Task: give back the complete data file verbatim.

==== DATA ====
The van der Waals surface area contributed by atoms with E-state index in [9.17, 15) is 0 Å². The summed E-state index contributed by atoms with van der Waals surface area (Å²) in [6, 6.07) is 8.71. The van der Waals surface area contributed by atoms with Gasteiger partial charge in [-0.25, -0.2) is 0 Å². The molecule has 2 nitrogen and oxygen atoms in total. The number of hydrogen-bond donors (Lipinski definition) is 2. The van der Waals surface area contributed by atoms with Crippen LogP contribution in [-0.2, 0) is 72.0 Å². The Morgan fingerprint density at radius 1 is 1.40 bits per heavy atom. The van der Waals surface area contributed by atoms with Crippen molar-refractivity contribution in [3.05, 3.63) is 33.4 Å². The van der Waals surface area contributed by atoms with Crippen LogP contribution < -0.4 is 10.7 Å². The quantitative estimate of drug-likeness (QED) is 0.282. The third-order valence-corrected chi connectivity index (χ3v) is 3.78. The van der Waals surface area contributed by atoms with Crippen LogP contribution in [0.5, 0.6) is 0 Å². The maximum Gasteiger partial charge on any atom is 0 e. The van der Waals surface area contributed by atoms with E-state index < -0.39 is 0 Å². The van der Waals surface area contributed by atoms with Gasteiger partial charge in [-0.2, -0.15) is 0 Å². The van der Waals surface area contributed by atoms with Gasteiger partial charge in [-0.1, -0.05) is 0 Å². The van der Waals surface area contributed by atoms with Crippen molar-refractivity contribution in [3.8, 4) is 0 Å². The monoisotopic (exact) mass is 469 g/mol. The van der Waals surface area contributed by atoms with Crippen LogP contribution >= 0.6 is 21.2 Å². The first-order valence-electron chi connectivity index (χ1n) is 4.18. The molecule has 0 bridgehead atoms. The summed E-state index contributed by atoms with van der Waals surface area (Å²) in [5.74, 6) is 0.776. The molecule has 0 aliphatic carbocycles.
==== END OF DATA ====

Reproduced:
The van der Waals surface area contributed by atoms with E-state index in [9.17, 15) is 0 Å². The summed E-state index contributed by atoms with van der Waals surface area (Å²) in [6, 6.07) is 8.71. The van der Waals surface area contributed by atoms with Gasteiger partial charge in [-0.25, -0.2) is 0 Å². The molecule has 2 nitrogen and oxygen atoms in total. The number of hydrogen-bond donors (Lipinski definition) is 2. The van der Waals surface area contributed by atoms with Crippen LogP contribution in [-0.2, 0) is 72.0 Å². The Morgan fingerprint density at radius 1 is 1.40 bits per heavy atom. The van der Waals surface area contributed by atoms with Crippen molar-refractivity contribution in [3.05, 3.63) is 33.4 Å². The van der Waals surface area contributed by atoms with Crippen LogP contribution < -0.4 is 10.7 Å². The quantitative estimate of drug-likeness (QED) is 0.282. The third-order valence-corrected chi connectivity index (χ3v) is 3.78. The van der Waals surface area contributed by atoms with Crippen LogP contribution in [0.5, 0.6) is 0 Å². The maximum Gasteiger partial charge on any atom is 0 e. The van der Waals surface area contributed by atoms with E-state index < -0.39 is 0 Å². The van der Waals surface area contributed by atoms with Gasteiger partial charge in [-0.2, -0.15) is 0 Å². The van der Waals surface area contributed by atoms with Gasteiger partial charge in [-0.1, -0.05) is 0 Å². The van der Waals surface area contributed by atoms with Crippen molar-refractivity contribution in [3.8, 4) is 0 Å². The monoisotopic (exact) mass is 469 g/mol. The van der Waals surface area contributed by atoms with Crippen LogP contribution >= 0.6 is 21.2 Å². The first-order valence-electron chi connectivity index (χ1n) is 4.18. The molecule has 0 bridgehead atoms. The summed E-state index contributed by atoms with van der Waals surface area (Å²) in [5.74, 6) is 0.776. The molecule has 0 aliphatic carbocycles.